PITTSBURGH (KDKA) — A dying man’s wish was to see his wife and kids one more time, and thanks to the generosity and hard work of some Pittsburghers, that wish has come true.

Charlton Fisher is at Forbes Hospice at West Penn Hospital.

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He’s from Jamaica, but he left his family behind and came to the United States, so he could earn money for his oldest daughter to go to nursing school.

The 43-year-old’s heart, however, is barely working. With his pacemaker failing, he wound up in the hospital, and then was moved to hospice when things got worse.

He says he couldn’t get up out of bed or even see.

He needs a heart transplant to survive, which is unlikely. The staff asked him what they could do for him.

“He said ‘I miss my wife and kids so badly,’” said Forbes Hospice Counselor Kevin Henry.

Intern Ellen Freise-March, in particular, worked tirelessly to get emergency papers for Fisher’s wife Marion, his 11-year-old daughter Ashley and his 3-year-old daughter Asha-kay.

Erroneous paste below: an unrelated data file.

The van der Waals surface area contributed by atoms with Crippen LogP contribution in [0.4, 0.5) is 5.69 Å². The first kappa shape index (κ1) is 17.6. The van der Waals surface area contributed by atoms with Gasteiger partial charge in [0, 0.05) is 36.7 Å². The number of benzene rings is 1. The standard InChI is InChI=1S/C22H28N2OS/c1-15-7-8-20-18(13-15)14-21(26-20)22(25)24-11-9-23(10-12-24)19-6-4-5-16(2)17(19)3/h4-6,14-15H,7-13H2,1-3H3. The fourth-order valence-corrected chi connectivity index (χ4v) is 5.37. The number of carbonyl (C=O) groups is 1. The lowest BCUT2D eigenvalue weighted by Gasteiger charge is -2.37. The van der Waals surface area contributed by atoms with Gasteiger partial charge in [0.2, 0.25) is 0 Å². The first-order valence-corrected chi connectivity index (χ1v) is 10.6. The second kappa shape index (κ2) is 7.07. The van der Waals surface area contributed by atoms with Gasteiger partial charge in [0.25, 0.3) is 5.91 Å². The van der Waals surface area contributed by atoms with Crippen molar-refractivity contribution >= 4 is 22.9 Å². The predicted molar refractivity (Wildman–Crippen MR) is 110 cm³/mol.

Fisher’s boss at the hotels in Bentleyville, where he worked as a maintenance man, paid for the airfare.

And Saturday night, Fisher’s wish came true.

“So, so, so beautiful,” said Fisher, as he clutched a rosary in his hand. “I was there waiting and then when the moment came, I couldn’t believe my eyes!”

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He started to cry when his wife talked about what it meant to her, and how she felt alone so far away in Jamaica.

Now they’re together. “She stayed by me. She hasn’t left,” he said.

And it seems for Charlton Fisher, family may be the best medicine.

Since his family arrived, he’s been walking, and he says his vision has gotten better.

He wants to live now more than ever.

“I don’t want to die yet, because I haven’t fulfilled my promise to my daughter,” said Fisher.

He’s not well enough to fly, so he’ll be driven to New York City to stay with his mother-in-law. His boss will pay for that as well, for which Fisher is extremely grateful.

He still hopes to get a new heart.

This isn’t the first time first time Forbes Hospice has pulled together to help someone’s dying wish come true.

For one patient, they arranged for a horse-drawn carriage ride, they’ve organized two weddings for patients and even had a pizza flown in from Chicago for another patient.

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David Highfield